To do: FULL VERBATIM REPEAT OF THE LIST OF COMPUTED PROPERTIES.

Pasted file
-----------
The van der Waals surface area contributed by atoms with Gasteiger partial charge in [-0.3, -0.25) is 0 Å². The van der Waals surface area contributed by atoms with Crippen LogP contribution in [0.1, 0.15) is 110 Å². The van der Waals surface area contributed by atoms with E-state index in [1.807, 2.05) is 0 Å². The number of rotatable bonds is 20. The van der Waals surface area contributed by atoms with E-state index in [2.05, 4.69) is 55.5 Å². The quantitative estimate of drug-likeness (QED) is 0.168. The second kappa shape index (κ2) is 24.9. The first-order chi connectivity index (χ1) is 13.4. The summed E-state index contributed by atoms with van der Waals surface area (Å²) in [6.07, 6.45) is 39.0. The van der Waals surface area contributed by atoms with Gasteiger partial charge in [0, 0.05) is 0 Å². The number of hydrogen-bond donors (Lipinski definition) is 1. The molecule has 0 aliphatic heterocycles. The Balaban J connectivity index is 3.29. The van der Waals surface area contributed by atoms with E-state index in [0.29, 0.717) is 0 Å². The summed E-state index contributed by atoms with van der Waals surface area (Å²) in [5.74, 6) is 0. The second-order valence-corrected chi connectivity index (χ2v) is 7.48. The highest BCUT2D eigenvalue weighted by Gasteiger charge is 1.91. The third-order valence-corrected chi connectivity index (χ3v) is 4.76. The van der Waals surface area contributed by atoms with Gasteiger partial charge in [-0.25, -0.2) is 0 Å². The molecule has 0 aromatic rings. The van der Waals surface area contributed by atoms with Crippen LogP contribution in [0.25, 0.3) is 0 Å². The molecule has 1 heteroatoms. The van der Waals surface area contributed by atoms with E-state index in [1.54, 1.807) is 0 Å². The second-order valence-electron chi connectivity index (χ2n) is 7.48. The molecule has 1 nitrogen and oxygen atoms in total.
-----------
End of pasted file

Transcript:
The van der Waals surface area contributed by atoms with Gasteiger partial charge in [-0.3, -0.25) is 0 Å². The van der Waals surface area contributed by atoms with Crippen LogP contribution in [0.1, 0.15) is 110 Å². The van der Waals surface area contributed by atoms with E-state index in [1.807, 2.05) is 0 Å². The number of rotatable bonds is 20. The van der Waals surface area contributed by atoms with E-state index in [2.05, 4.69) is 55.5 Å². The quantitative estimate of drug-likeness (QED) is 0.168. The second kappa shape index (κ2) is 24.9. The first-order chi connectivity index (χ1) is 13.4. The summed E-state index contributed by atoms with van der Waals surface area (Å²) in [6.07, 6.45) is 39.0. The van der Waals surface area contributed by atoms with Gasteiger partial charge in [0, 0.05) is 0 Å². The number of hydrogen-bond donors (Lipinski definition) is 1. The molecule has 0 aliphatic heterocycles. The Balaban J connectivity index is 3.29. The van der Waals surface area contributed by atoms with E-state index in [0.29, 0.717) is 0 Å². The summed E-state index contributed by atoms with van der Waals surface area (Å²) in [5.74, 6) is 0. The second-order valence-corrected chi connectivity index (χ2v) is 7.48. The highest BCUT2D eigenvalue weighted by Gasteiger charge is 1.91. The third-order valence-corrected chi connectivity index (χ3v) is 4.76. The van der Waals surface area contributed by atoms with Gasteiger partial charge in [-0.25, -0.2) is 0 Å². The molecule has 0 aromatic rings. The van der Waals surface area contributed by atoms with Crippen LogP contribution in [0.25, 0.3) is 0 Å². The molecule has 1 heteroatoms. The van der Waals surface area contributed by atoms with E-state index in [1.54, 1.807) is 0 Å². The second-order valence-electron chi connectivity index (χ2n) is 7.48. The molecule has 1 nitrogen and oxygen atoms in total.